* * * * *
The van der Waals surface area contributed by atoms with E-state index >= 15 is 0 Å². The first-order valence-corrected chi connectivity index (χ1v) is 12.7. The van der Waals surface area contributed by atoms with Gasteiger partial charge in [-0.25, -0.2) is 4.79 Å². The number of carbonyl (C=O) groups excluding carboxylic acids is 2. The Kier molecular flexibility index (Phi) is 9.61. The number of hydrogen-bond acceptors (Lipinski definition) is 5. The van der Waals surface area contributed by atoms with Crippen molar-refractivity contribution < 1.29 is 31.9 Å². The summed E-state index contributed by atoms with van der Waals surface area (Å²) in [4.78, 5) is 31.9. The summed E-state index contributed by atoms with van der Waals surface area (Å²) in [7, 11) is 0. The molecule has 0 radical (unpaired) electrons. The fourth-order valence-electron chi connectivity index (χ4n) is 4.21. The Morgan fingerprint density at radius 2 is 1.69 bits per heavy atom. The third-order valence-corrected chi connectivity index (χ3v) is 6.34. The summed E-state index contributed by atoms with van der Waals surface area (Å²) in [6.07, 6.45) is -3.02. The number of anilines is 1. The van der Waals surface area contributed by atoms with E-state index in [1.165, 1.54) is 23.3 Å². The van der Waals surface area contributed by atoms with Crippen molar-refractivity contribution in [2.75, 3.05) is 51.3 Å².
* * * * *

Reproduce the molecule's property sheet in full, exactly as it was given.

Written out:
The van der Waals surface area contributed by atoms with E-state index >= 15 is 0 Å². The first-order valence-corrected chi connectivity index (χ1v) is 12.7. The van der Waals surface area contributed by atoms with Gasteiger partial charge in [-0.25, -0.2) is 4.79 Å². The number of carbonyl (C=O) groups excluding carboxylic acids is 2. The Kier molecular flexibility index (Phi) is 9.61. The number of hydrogen-bond acceptors (Lipinski definition) is 5. The van der Waals surface area contributed by atoms with Crippen molar-refractivity contribution < 1.29 is 31.9 Å². The summed E-state index contributed by atoms with van der Waals surface area (Å²) in [4.78, 5) is 31.9. The summed E-state index contributed by atoms with van der Waals surface area (Å²) in [7, 11) is 0. The molecule has 0 radical (unpaired) electrons. The fourth-order valence-electron chi connectivity index (χ4n) is 4.21. The Morgan fingerprint density at radius 2 is 1.69 bits per heavy atom. The third-order valence-corrected chi connectivity index (χ3v) is 6.34. The summed E-state index contributed by atoms with van der Waals surface area (Å²) in [6.07, 6.45) is -3.02. The number of anilines is 1. The van der Waals surface area contributed by atoms with E-state index in [1.165, 1.54) is 23.3 Å². The van der Waals surface area contributed by atoms with Crippen molar-refractivity contribution in [2.75, 3.05) is 51.3 Å².